Tens of thousands of people have taken to the streets of Dublin for the city's annual Pride parade.

Among those taking part in the event are members of the Defence Forces who are participating for the first time in uniform.

Former president Mary McAleese and Minister for Children Katherine Zappone were also at the event. 

Government Buildings were illuminated in the Pride rainbow colours yesterday evening and are scheduled to be again today.

Last year, Taoiseach Leo Varadkar made history by becoming the first Irish leader to walk in the parade.

Dublin Pride Parade takes place just two weeks after the Government issued an apology to those prosecuted before homosexuality was decriminalised in 1993.

Speaking in the Dáil at the time, Mr Varadkar paid tribute to "the unknown heroes, the thousands of people whose names we do not know, who were criminalised by our forbears".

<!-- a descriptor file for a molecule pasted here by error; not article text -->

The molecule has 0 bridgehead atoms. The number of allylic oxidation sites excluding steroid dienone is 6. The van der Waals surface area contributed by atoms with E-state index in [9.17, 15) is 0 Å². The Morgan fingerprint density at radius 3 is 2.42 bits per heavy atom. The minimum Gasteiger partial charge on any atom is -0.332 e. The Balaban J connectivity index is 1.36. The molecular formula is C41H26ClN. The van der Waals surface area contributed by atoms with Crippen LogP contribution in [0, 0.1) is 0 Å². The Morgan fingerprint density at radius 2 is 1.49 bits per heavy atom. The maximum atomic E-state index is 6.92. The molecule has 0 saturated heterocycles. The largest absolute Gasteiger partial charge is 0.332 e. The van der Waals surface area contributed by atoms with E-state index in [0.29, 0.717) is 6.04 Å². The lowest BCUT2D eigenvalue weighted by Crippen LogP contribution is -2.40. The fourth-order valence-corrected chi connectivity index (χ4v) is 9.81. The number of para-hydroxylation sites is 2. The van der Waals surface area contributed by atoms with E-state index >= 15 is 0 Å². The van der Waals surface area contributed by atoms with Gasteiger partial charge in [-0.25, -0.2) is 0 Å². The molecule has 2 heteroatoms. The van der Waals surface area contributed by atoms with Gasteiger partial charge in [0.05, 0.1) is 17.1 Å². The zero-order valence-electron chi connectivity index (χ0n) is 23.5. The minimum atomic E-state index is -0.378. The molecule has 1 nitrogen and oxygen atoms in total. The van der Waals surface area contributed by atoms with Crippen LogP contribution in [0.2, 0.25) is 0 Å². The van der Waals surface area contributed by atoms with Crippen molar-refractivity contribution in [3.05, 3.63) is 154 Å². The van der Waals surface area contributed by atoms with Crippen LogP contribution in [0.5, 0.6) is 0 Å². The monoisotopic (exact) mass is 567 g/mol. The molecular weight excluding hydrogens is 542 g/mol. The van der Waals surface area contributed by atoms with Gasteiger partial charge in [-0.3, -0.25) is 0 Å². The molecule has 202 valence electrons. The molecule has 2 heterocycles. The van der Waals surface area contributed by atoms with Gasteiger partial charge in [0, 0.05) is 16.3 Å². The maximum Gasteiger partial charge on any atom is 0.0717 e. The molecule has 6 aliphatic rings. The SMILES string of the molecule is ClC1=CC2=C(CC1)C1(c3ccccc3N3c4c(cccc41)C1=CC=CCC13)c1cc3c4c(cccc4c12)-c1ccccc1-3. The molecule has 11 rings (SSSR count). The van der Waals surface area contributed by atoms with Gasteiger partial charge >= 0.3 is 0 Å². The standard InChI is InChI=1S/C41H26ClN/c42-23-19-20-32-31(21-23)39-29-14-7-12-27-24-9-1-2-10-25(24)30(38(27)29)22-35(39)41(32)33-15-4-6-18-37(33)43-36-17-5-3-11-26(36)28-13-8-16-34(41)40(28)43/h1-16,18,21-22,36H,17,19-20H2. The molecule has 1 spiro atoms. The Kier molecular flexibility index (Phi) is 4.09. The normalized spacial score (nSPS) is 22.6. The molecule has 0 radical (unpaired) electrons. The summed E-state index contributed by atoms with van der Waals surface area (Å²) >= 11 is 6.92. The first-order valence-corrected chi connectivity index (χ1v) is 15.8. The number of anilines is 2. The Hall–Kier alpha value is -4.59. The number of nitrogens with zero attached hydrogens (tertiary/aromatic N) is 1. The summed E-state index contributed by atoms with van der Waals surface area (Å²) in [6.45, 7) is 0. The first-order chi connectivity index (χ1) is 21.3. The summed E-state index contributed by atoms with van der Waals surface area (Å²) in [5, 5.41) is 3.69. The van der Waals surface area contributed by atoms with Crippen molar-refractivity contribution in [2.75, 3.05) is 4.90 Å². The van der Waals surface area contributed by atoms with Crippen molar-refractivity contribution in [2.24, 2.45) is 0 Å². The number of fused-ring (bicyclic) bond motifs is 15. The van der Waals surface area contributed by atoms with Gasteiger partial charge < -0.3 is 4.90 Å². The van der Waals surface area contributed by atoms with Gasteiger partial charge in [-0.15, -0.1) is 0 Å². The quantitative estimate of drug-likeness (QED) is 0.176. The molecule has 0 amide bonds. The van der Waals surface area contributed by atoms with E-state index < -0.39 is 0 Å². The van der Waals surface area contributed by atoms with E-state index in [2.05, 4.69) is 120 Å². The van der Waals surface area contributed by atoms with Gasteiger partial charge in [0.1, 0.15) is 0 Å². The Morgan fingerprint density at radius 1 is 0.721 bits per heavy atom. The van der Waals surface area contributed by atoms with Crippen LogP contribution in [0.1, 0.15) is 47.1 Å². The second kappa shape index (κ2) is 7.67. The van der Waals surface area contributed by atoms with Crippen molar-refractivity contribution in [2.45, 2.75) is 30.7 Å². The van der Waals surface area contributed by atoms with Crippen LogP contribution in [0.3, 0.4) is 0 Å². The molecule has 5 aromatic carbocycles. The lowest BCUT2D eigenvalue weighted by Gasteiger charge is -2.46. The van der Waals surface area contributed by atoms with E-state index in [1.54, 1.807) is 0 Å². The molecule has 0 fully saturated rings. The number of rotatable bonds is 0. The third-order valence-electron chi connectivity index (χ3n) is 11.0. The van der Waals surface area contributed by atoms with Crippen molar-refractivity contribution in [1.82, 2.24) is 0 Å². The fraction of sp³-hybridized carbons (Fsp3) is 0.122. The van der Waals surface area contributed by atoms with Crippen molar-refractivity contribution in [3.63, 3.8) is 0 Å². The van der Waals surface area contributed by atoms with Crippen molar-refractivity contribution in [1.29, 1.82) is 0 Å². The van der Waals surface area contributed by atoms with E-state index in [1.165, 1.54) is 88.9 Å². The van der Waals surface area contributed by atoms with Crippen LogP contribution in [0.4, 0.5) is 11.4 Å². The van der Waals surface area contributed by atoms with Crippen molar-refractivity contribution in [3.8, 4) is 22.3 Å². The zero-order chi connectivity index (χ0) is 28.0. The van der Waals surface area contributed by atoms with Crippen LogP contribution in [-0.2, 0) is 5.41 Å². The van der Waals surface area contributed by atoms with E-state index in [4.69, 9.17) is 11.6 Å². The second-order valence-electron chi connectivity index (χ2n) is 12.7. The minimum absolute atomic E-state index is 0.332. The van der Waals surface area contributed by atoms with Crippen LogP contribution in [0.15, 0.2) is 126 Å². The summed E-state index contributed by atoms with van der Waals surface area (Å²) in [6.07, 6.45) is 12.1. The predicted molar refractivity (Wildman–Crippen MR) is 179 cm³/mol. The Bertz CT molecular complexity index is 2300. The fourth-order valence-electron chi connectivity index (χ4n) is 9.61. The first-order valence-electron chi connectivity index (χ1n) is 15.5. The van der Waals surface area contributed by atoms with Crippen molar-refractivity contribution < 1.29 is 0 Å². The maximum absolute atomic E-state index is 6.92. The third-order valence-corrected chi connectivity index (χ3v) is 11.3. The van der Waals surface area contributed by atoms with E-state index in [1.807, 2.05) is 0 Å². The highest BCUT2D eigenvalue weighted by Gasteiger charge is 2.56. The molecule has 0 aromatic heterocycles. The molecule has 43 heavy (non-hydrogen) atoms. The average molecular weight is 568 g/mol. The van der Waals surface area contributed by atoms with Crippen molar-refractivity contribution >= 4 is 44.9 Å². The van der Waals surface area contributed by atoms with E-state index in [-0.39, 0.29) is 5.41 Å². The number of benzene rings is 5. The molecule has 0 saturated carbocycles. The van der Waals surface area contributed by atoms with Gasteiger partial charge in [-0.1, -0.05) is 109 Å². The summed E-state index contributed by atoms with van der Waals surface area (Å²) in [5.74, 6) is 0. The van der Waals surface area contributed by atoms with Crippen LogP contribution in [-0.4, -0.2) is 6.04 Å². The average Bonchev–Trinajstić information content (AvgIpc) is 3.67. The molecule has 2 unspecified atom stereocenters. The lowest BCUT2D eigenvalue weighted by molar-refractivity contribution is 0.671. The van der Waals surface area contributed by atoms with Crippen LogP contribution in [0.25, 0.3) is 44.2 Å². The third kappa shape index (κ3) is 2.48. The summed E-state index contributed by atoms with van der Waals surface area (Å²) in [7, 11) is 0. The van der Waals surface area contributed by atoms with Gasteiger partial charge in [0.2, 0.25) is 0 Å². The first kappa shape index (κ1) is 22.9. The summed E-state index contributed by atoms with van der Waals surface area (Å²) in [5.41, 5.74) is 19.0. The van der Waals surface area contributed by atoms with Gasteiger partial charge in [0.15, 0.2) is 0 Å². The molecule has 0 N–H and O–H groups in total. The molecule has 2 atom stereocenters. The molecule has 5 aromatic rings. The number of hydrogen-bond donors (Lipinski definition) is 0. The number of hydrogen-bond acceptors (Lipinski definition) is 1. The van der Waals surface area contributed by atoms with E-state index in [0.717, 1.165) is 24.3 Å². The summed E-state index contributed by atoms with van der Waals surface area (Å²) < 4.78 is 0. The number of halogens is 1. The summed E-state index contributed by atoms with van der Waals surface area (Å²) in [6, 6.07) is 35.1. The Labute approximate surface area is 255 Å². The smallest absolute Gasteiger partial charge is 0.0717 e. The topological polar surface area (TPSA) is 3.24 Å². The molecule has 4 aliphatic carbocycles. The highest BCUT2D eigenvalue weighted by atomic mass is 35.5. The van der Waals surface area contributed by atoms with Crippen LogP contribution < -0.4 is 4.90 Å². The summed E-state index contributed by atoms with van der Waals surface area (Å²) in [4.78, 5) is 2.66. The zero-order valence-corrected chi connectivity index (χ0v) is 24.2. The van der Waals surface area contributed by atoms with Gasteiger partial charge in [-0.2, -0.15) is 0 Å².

This year's theme is We Are Family, a reference to the visit of Pope Francis to Ireland later this year for the Catholic World Meeting of Families.

Among those taking part were LGBT activists protesting against the pontiff's visit and what they claim is homophobia within the Catholic church.

Participants in the parade also called for same-sex marriage to be introduced in Northern Ireland.

The Republic of Ireland became the first country to legalise same-sex marriage in 2015 by popular vote, following a referendum in which 62% of the population voted in favour.

The first Dublin Pride parade took place in 1983 with 200 participants.

Last year more than 30,000 took part in the parade.

It is the second biggest festival in Ireland after St Patrick's Day.